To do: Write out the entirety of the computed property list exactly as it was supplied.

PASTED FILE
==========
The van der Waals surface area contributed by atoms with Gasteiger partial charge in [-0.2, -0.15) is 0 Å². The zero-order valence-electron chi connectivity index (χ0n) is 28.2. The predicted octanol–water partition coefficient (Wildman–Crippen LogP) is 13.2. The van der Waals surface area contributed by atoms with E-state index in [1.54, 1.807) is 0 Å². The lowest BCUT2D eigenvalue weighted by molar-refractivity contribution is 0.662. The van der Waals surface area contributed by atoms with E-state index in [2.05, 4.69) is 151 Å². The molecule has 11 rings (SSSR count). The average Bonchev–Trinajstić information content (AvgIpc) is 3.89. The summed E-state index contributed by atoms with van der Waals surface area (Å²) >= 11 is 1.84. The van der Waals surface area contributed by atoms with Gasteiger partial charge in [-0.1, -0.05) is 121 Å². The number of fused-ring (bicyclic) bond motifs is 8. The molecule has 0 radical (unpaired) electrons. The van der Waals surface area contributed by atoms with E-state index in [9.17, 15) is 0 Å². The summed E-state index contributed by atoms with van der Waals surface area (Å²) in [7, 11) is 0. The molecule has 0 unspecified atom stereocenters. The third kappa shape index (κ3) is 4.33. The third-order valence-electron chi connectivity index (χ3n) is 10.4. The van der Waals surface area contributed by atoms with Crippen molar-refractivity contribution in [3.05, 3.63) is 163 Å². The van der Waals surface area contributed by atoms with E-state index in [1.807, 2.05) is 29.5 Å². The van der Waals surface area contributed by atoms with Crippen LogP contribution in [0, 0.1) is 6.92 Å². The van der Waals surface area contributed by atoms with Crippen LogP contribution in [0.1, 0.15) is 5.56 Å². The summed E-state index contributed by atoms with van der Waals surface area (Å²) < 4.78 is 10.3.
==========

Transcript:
The van der Waals surface area contributed by atoms with Gasteiger partial charge in [-0.2, -0.15) is 0 Å². The zero-order valence-electron chi connectivity index (χ0n) is 28.2. The predicted octanol–water partition coefficient (Wildman–Crippen LogP) is 13.2. The van der Waals surface area contributed by atoms with E-state index in [1.54, 1.807) is 0 Å². The lowest BCUT2D eigenvalue weighted by molar-refractivity contribution is 0.662. The van der Waals surface area contributed by atoms with E-state index in [2.05, 4.69) is 151 Å². The molecule has 11 rings (SSSR count). The average Bonchev–Trinajstić information content (AvgIpc) is 3.89. The summed E-state index contributed by atoms with van der Waals surface area (Å²) >= 11 is 1.84. The van der Waals surface area contributed by atoms with Gasteiger partial charge in [-0.1, -0.05) is 121 Å². The number of fused-ring (bicyclic) bond motifs is 8. The molecule has 0 radical (unpaired) electrons. The van der Waals surface area contributed by atoms with E-state index in [9.17, 15) is 0 Å². The summed E-state index contributed by atoms with van der Waals surface area (Å²) in [7, 11) is 0. The molecule has 0 unspecified atom stereocenters. The third kappa shape index (κ3) is 4.33. The third-order valence-electron chi connectivity index (χ3n) is 10.4. The van der Waals surface area contributed by atoms with Crippen molar-refractivity contribution in [3.05, 3.63) is 163 Å². The van der Waals surface area contributed by atoms with E-state index in [1.807, 2.05) is 29.5 Å². The van der Waals surface area contributed by atoms with Crippen LogP contribution in [0, 0.1) is 6.92 Å². The van der Waals surface area contributed by atoms with Crippen LogP contribution in [0.1, 0.15) is 5.56 Å². The summed E-state index contributed by atoms with van der Waals surface area (Å²) < 4.78 is 10.3.